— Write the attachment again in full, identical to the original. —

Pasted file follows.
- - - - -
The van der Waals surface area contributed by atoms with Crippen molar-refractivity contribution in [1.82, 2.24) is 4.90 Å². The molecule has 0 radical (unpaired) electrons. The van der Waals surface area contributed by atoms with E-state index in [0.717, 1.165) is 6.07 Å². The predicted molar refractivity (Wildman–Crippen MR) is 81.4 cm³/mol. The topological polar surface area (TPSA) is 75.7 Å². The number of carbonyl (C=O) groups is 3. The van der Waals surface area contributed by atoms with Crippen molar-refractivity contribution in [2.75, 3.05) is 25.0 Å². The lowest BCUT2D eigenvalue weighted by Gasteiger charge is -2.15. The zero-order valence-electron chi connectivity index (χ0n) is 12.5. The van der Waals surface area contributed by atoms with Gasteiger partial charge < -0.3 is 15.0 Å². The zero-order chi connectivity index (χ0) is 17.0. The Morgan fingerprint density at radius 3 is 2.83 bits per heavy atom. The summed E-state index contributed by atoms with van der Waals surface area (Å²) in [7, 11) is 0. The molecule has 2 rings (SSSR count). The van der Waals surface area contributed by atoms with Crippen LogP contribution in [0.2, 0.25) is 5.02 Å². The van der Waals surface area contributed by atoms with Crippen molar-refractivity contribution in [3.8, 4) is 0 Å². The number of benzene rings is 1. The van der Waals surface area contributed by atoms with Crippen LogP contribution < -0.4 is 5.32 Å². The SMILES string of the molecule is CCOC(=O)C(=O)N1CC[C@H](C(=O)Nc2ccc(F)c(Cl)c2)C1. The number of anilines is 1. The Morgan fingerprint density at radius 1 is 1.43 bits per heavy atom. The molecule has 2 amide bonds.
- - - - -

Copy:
The van der Waals surface area contributed by atoms with Crippen molar-refractivity contribution in [1.82, 2.24) is 4.90 Å². The molecule has 0 radical (unpaired) electrons. The van der Waals surface area contributed by atoms with E-state index in [0.717, 1.165) is 6.07 Å². The predicted molar refractivity (Wildman–Crippen MR) is 81.4 cm³/mol. The topological polar surface area (TPSA) is 75.7 Å². The number of carbonyl (C=O) groups is 3. The van der Waals surface area contributed by atoms with Crippen molar-refractivity contribution in [2.75, 3.05) is 25.0 Å². The lowest BCUT2D eigenvalue weighted by Gasteiger charge is -2.15. The zero-order valence-electron chi connectivity index (χ0n) is 12.5. The van der Waals surface area contributed by atoms with Gasteiger partial charge < -0.3 is 15.0 Å². The zero-order chi connectivity index (χ0) is 17.0. The Morgan fingerprint density at radius 3 is 2.83 bits per heavy atom. The summed E-state index contributed by atoms with van der Waals surface area (Å²) in [7, 11) is 0. The molecule has 2 rings (SSSR count). The van der Waals surface area contributed by atoms with Crippen LogP contribution in [0.2, 0.25) is 5.02 Å². The van der Waals surface area contributed by atoms with Crippen molar-refractivity contribution in [3.8, 4) is 0 Å². The number of benzene rings is 1. The van der Waals surface area contributed by atoms with Crippen LogP contribution < -0.4 is 5.32 Å². The SMILES string of the molecule is CCOC(=O)C(=O)N1CC[C@H](C(=O)Nc2ccc(F)c(Cl)c2)C1. The number of anilines is 1. The Morgan fingerprint density at radius 1 is 1.43 bits per heavy atom. The molecule has 2 amide bonds.